Egregious English Alert!: The Legend of The Blue Sea [Episode 1]

Did you really think we wouldn’t notice, Show?

Ah, the English dialog in The Legend of The Blue Sea. The kdrama starring Lee Min Ho and Gianna Jun premiered last week.

The non-Korean characters (and sometimes Lee Min Ho’s character) have lines in English. But the setting is in Spain (and from the pointed backdrop of the Palau de La Musica Catalana, Barcelona). If anything, Lee Min Ho’s character, Heo Joon Jae, should’ve been speaking in Spanish.

Dialog: The following was overacted, in English, without a hint of a Spanish accent.screen-shot-2016-11-20-at-11-03-44-pm

Spanish Police Officer: Look at me! Look at my hand! Focus. I’m talking to you. Why did you break into that hotel? What were you trying to get? You’ve been to other hotels too, right?

The Spanish police and shopping mall personnel eke out their regrettable English dialog (and acting). Yes, that’s right – Spanish characters and English dialog. Doesn’t make any sense, does it? If at all, it should’ve been mostly in Spanish, with limited English. (Or, even more legit, in Catalan.)

screen-shot-2016-11-20-at-11-07-25-pm

Spanish Police Officer: What are you smiling at? You won’t even answer my questions but got the nerve to smile? You think this is some kind of joke?

At least the mall employees used some Spanish, with somewhat more authentic English (as it would sound with a Spanish accent).

screen-shot-2016-11-20-at-11-17-06-pm

Mall Employee #1: Would you please leave? Business hours are over.

Mall Employee #2: Está cerrado. Cerrado. You don’t speak English?

Mall Employee #1: Hello. Do you understand that? She’s crazy [to Employee #2]. (The “She’s crazy” should’ve been in Spanish, or Catalan.)

Mall Employee #2 (to Employee #1): Because of her, we are getting off work this late. [This line should have also been in Spanish.]

In this brand new edition of Egregious English Alert! (EEA), I highlight the offenders: the kdramas with absolutely heinous English dialog. Always contrived and usually forcibly delivered, and mostly a painful train wreck-and-a-half to behold.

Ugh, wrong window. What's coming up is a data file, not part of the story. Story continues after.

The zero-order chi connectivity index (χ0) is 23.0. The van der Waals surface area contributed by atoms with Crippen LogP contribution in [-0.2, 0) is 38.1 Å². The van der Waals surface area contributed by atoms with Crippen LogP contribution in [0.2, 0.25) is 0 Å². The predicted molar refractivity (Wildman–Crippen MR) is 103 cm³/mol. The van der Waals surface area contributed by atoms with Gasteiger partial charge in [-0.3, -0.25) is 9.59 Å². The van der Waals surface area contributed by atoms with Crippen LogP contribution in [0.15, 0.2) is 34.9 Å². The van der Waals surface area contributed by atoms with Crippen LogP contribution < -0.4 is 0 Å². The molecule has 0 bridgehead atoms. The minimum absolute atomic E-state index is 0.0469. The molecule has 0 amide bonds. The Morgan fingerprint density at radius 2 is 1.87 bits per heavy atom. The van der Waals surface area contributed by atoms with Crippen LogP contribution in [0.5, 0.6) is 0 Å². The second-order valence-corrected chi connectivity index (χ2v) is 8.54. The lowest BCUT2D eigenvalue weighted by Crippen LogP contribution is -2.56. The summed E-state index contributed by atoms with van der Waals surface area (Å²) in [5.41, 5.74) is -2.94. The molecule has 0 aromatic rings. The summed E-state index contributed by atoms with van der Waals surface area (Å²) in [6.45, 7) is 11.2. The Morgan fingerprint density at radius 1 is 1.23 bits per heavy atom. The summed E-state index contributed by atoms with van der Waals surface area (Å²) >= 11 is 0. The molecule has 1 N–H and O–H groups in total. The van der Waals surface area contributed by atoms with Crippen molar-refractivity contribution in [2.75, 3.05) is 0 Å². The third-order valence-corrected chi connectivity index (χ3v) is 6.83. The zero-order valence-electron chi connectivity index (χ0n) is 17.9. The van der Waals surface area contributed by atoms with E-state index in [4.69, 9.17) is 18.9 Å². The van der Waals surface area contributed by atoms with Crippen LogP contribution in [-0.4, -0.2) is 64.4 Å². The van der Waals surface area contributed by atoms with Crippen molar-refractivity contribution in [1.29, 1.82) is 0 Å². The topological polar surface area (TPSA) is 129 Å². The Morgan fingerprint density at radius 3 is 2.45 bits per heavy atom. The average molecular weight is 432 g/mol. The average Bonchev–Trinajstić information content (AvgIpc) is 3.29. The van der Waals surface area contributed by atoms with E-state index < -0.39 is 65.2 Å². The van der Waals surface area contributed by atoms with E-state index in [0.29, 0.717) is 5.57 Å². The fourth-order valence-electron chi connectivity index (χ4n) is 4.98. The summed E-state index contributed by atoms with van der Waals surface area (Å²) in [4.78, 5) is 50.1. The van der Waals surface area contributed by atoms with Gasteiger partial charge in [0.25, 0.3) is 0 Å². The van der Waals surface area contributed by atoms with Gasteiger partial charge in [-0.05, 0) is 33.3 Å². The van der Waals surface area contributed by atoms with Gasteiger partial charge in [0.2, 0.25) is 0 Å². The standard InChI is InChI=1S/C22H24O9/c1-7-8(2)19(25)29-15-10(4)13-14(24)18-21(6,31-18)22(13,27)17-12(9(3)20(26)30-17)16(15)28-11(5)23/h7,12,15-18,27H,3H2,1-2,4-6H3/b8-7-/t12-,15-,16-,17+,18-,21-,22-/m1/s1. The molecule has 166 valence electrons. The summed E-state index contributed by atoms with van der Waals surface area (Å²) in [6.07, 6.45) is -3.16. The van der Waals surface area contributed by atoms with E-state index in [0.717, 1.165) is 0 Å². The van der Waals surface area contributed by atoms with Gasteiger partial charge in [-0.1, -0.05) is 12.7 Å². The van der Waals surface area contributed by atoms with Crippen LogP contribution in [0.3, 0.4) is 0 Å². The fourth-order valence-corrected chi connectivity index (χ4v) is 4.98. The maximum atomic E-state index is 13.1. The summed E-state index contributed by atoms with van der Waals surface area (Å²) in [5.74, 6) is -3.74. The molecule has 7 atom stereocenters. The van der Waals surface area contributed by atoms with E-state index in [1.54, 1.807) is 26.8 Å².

Please. Stop throwing English in there. Just don’t. Por favor.

If the setting is in Spain, then throw a más o menos in there.
And If you’re in Barcelona, can I get a molt bé ?

screen-shot-2016-11-20-at-11-20-45-pm

It’s not helping gain more fans or an international, English-speaking audience. Instead, it takes away credibility and undermines the quality of the drama.  English dialog is often thickly accented, always poorly written, and distracts from the content because of its unnatural juxtaposition. You think we can’t spot that shit a mile away, Show?

we-see-you

And I’m an American. God only knows how the Spaniards are reacting to this episode. I mean, there wasn’t even a single Zara in the background. And this was supposed to be at a mall. In Spain.screen-shot-2016-11-20-at-11-55-47-pm

What adds insult to injury is that the English dialog by non-Korean actors is coupled with bad acting. I mean bad. Like being thrown-under-a-bus bad. Or being-stabbed-in-the-shoulder-with-your-own-knife bad (Lee Jae Won shout out).

You’re shooting in Barcelona. I get that maybe your budget couldn’t afford Javier Bardem or Paz Vega or Belen Rueda or Penelope Cruz or Antonio Banderas. But venga, hombre; en serio, es horrible. Even Canary Island native Esteban Ahn has more acting experience (and a Seoul Searching connection to boot). Joder. You brought this upon yo’self.

screen-shot-2016-11-21-at-12-06-30-am screen-shot-2016-11-21-at-12-06-28-am

You’d get better acting from first year theater majors. At least get some script consultants with a native English background. And, in this case, Spanish and Catalan, too.


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